NICOLA LAKESHORE ESTATES
NICOLA LAKESHORE ESTATES PROPERTIES
Fully Serviced Lakefront & Lakeview Home Sites
The Nicola Valley is a fisherman's paradise, offering excellent sport fishing in the nearby lakes, rivers and streams.
Hundreds of cool, clear lakes in the valleys are home to the Kamloops trout, one of the wildest strains of the rainbow trout in the world. The size and abundance of Kamloops trout have made the lakes a mecca for anglers. The variety of fish waiting to be caught include coho, chinook, sockeye, Ling cod, dolly varden, rainbow trout, brook char and white fish. There are tales from the early years of cowboys catching 300 fish in a day on the most basic tackle made from a willow stick with a piece of string tied to the end, and a single fly.
"A lake a day as long as you stay" is no idle boast for the Nicola Valley. Close to 50 percent of the province's total freshwater sportfishing occurs in the Thompson-Nicola region.
Occasional strong winds make Nicola Lake a popular place to go windsurfing and sailing. Boat launches are located at Monck Provincial Park, and on the southeast shore of Nicola Lake, halfway between Quilchena and Nicola Ranch. Nicola Lake is home to the Kamloops Sailing Association, which operates the Quilchena Sailing Centre on the lake, a facility with moorage, docking, and boat-storage facilities. They also offer a childrens "Learn to Sail" program at Nicola Lake, for more information please visit www.kamloopssailing.com.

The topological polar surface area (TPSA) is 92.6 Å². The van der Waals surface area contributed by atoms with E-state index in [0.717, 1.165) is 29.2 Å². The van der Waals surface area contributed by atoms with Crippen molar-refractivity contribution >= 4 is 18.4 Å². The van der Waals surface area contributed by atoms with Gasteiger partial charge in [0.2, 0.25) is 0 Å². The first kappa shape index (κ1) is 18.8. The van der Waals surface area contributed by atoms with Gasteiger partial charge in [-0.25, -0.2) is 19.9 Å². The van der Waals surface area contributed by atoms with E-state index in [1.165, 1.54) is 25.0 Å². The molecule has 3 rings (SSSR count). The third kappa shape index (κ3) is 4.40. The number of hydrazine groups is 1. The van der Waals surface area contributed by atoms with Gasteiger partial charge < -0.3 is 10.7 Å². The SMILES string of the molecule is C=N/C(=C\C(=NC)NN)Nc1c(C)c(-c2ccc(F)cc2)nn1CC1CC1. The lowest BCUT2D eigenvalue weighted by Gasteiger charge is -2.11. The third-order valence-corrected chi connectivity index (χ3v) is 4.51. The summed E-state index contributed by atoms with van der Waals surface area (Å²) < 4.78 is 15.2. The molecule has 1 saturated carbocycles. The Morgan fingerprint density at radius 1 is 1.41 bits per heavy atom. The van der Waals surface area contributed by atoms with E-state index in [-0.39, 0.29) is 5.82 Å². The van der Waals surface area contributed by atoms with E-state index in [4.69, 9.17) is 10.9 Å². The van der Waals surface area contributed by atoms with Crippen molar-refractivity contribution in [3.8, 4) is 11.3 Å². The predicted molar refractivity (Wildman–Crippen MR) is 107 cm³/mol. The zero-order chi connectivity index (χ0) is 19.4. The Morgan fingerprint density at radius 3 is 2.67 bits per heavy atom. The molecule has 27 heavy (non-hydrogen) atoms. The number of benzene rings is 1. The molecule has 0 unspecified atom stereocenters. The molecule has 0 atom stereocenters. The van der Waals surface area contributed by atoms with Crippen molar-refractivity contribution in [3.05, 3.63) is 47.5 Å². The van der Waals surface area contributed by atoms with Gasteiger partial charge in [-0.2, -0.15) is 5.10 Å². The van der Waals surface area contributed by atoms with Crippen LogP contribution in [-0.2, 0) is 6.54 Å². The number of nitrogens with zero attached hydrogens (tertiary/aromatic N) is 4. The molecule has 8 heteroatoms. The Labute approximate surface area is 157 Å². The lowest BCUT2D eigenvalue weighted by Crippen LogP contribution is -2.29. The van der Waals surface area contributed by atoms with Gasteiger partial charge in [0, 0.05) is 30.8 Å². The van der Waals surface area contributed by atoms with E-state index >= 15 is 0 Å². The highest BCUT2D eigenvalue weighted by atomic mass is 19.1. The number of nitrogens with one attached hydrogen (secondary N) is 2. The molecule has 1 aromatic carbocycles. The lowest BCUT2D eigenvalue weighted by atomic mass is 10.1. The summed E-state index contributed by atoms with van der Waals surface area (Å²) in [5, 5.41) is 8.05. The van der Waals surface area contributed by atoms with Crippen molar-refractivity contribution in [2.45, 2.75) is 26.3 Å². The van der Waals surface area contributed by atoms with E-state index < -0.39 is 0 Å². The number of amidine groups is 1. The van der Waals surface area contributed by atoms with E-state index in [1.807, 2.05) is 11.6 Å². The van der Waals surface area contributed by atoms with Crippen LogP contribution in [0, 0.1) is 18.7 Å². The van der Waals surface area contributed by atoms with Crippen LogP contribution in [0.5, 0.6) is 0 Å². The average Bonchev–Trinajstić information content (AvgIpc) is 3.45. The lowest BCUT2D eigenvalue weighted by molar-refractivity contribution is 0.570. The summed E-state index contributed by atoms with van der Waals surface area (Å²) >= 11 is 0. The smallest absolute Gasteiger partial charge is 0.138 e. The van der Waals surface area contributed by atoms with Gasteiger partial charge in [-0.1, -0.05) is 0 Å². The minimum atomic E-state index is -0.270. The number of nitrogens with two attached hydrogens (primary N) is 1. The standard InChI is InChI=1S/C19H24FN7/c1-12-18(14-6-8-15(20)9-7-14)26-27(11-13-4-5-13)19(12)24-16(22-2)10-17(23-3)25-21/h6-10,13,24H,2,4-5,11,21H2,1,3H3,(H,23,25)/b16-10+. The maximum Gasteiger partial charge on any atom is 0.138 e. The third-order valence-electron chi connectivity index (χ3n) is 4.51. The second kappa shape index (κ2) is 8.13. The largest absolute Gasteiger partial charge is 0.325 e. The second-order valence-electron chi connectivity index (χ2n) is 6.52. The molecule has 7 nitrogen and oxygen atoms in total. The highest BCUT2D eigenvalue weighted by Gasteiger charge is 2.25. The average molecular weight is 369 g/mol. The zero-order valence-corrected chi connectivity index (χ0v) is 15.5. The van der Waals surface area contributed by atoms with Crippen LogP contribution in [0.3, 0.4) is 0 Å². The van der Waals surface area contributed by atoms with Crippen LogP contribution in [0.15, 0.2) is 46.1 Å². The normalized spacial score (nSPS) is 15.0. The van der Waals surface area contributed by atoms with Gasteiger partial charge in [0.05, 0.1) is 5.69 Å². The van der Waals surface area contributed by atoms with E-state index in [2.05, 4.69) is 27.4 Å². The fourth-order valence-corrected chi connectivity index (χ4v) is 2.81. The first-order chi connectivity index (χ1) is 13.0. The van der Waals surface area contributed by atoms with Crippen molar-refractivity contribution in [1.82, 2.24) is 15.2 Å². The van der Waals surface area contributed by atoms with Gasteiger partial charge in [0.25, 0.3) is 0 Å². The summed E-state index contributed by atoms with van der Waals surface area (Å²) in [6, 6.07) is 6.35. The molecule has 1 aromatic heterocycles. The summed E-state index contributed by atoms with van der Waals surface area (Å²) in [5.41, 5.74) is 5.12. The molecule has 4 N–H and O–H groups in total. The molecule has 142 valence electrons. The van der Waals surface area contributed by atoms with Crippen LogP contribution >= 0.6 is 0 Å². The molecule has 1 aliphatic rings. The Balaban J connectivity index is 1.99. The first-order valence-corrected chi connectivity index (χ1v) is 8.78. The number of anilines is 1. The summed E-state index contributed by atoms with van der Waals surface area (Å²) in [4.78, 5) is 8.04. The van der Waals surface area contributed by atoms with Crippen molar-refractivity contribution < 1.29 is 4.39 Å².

Swimming is popular during the summer in Nicola Lake, and the Nicola River.
Expect a thrill on the 14 miles (22 km) of Nicola Lake which boasts winds second only to the Columbia River Gorge. Just north of the Douglas Lake Road turnoff is Kokanee Beach, a good spot for beginners, as prevailing winds usually blow towards the shore. Strong winds blow out into the centre of Nicola Lake at Snake Point, south of the Quilchena Sailing Centre on Highway 5A.
Canoeing and Kayaking
These are extremely popular outdoor activities in the Nicola Valley. The Merritt District Forestry Recreation Map (available locally or at Forest District offices) marks the following good paddling locations; Andys Lake, Billy Lake, Chain Lake West, Dewdney Lake, Lac le Jeune, Leroy Lake, Link Lake, Old Headley Road East, Old Headley Road West, Osprey Lake, and Pimainus Lake.
Relative to its size, this region is unsurpassed in British Columbia for its sports fishery. The Thompson and Nicola Rivers are historic salmon-spawning tributaries of the Fraser River, and the smaller tributary streams are where rainbow trout, dolly varden, and kokanee lay their eggs. It's the lakes, however, that are the main attraction for anglers.
Chapperon, Douglas, and Nicola Lakes have long been noted for their ample fish stocks. Nicola Lake, renowned for its depth, is said to harbour 26 varieties of fish, some weighing up to 20 pounds (9 kg). Nicola Lake is the easiest to reach and is located about 4 miles (7 km) east of Merritt on Hwy 5A. Use the boat launch at Monck Provincial Park for access to the big lake. Douglas Lake and Chapperon Lake are located about 12 miles (20 km) and 18.5 miles (30 km), respectively, east of Hwy 5A on the Douglas Lake Road. Angling is the most popular form of sportfishing in the Nicola area lakes, but ice fishing, spear fishing, and set-lines methods are also used.